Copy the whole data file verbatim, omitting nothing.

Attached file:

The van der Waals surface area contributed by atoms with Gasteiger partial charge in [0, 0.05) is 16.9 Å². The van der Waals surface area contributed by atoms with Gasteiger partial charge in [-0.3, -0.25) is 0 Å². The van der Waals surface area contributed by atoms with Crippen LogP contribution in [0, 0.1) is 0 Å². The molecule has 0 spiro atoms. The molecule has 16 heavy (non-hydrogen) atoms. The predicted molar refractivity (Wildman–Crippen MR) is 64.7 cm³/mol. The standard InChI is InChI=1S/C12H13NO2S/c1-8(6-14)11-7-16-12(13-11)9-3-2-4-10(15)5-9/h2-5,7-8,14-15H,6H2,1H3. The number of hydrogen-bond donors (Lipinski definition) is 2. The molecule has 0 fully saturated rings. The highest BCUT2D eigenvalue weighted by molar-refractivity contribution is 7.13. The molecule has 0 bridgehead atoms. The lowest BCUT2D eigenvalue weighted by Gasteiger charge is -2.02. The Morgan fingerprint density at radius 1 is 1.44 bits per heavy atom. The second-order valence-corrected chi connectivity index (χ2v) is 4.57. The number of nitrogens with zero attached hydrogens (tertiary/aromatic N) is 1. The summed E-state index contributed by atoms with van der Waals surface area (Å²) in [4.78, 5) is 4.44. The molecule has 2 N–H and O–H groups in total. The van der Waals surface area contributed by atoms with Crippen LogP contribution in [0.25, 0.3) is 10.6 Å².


The van der Waals surface area contributed by atoms with Gasteiger partial charge in [0, 0.05) is 16.9 Å². The van der Waals surface area contributed by atoms with Gasteiger partial charge in [-0.3, -0.25) is 0 Å². The van der Waals surface area contributed by atoms with Crippen LogP contribution in [0, 0.1) is 0 Å². The molecule has 0 spiro atoms. The molecule has 16 heavy (non-hydrogen) atoms. The predicted molar refractivity (Wildman–Crippen MR) is 64.7 cm³/mol. The standard InChI is InChI=1S/C12H13NO2S/c1-8(6-14)11-7-16-12(13-11)9-3-2-4-10(15)5-9/h2-5,7-8,14-15H,6H2,1H3. The number of hydrogen-bond donors (Lipinski definition) is 2. The molecule has 0 fully saturated rings. The highest BCUT2D eigenvalue weighted by molar-refractivity contribution is 7.13. The molecule has 0 bridgehead atoms. The lowest BCUT2D eigenvalue weighted by Gasteiger charge is -2.02. The Morgan fingerprint density at radius 1 is 1.44 bits per heavy atom. The second-order valence-corrected chi connectivity index (χ2v) is 4.57. The number of nitrogens with zero attached hydrogens (tertiary/aromatic N) is 1. The summed E-state index contributed by atoms with van der Waals surface area (Å²) in [4.78, 5) is 4.44. The molecule has 2 N–H and O–H groups in total. The van der Waals surface area contributed by atoms with Crippen LogP contribution in [0.25, 0.3) is 10.6 Å².